What the critics overlooked was Walsh's genius for drawing up innovative offensive plays and for finding the right players to execute them. His scheme, which emphasized short passes to control the ball, became known as the West Coast offense, and it remains a mainstay of the league to this day. But plays drawn up on paper can fail on the gridiron if a team lacks talent, as it did when Walsh first took over. He rectified that with a series of brilliant drafts, starting in 1979 when, in the third round, he picked a skinny quarterback from Notre Dame who was considered a big risk at the professional level.
Joe Montana turned into arguably the best passer of all time, but that would never have happened if Walsh hadn't also snagged two overlooked wide-outs to play catch with him: first Dwight Clark, who had caught only 12 balls in his senior year at Clemson, and then Jerry Rice, a product of ultra-obscure Mississippi Valley State. Although known primarily for offensive acumen, Walsh was no mean judge of talent on the other side of the ball, stocking his team with defensive all-stars such as safety Ronnie Lott and pass rusher Fred Dean.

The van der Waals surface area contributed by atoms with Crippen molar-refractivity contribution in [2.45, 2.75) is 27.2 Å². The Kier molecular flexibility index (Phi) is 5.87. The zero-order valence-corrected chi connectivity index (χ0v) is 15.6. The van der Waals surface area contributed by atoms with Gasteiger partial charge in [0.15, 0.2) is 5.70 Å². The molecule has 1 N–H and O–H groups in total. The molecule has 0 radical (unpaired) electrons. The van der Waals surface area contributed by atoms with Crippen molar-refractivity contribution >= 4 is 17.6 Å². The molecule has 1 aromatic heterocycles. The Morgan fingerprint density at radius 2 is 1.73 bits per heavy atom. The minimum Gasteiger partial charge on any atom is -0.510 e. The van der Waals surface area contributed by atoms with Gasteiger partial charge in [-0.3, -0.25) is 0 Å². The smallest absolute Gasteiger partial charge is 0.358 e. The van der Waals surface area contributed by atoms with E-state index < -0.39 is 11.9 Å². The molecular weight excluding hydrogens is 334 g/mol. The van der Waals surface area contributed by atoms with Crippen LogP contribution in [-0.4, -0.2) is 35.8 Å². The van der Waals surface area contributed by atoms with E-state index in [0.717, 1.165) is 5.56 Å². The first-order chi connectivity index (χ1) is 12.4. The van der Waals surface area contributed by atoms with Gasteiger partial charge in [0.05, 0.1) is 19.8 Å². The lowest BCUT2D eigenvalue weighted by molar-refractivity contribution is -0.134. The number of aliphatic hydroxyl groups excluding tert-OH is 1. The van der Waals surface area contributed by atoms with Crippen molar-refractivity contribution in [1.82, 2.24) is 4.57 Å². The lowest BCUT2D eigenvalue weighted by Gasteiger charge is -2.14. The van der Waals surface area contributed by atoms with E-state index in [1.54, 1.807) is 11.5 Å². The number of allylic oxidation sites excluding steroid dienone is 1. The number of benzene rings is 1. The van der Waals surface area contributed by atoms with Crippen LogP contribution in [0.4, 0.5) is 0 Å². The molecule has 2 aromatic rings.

Walsh's first season was awful: 2-14. His second wasn't much better: 6-10. It was in his third season (1981) that the 49ers established themselves. Their breakthrough came in the NFC Championship Game. Trailing the Dallas Cowboys, 27-21, with less than five minutes left, Montana orchestrated a legendary drive that culminated in what became known simply as "The Pass"--a desperation heave caught by a streaking Dwight Clark at the back of the end zone.
Judging from the 49ers' subsequent record of success, it might seem that things were easy from then on. They were not. As Harris tells it, Walsh was a tortured genius who had difficult, verging on dysfunctional, dealings with those closest to him, personally and professionally.
Like many other coaches, Walsh was so dedicated to his career that he hardly spent any time at home. His relationship with his children was described as "almost complete alienation." His relationship with his wife Geri wasn't much better. At one point in the 1980s he left her and moved in with a former Playboy playmate 20 years his junior. He finally returned home only when he found out his eldest son was dying of AIDS.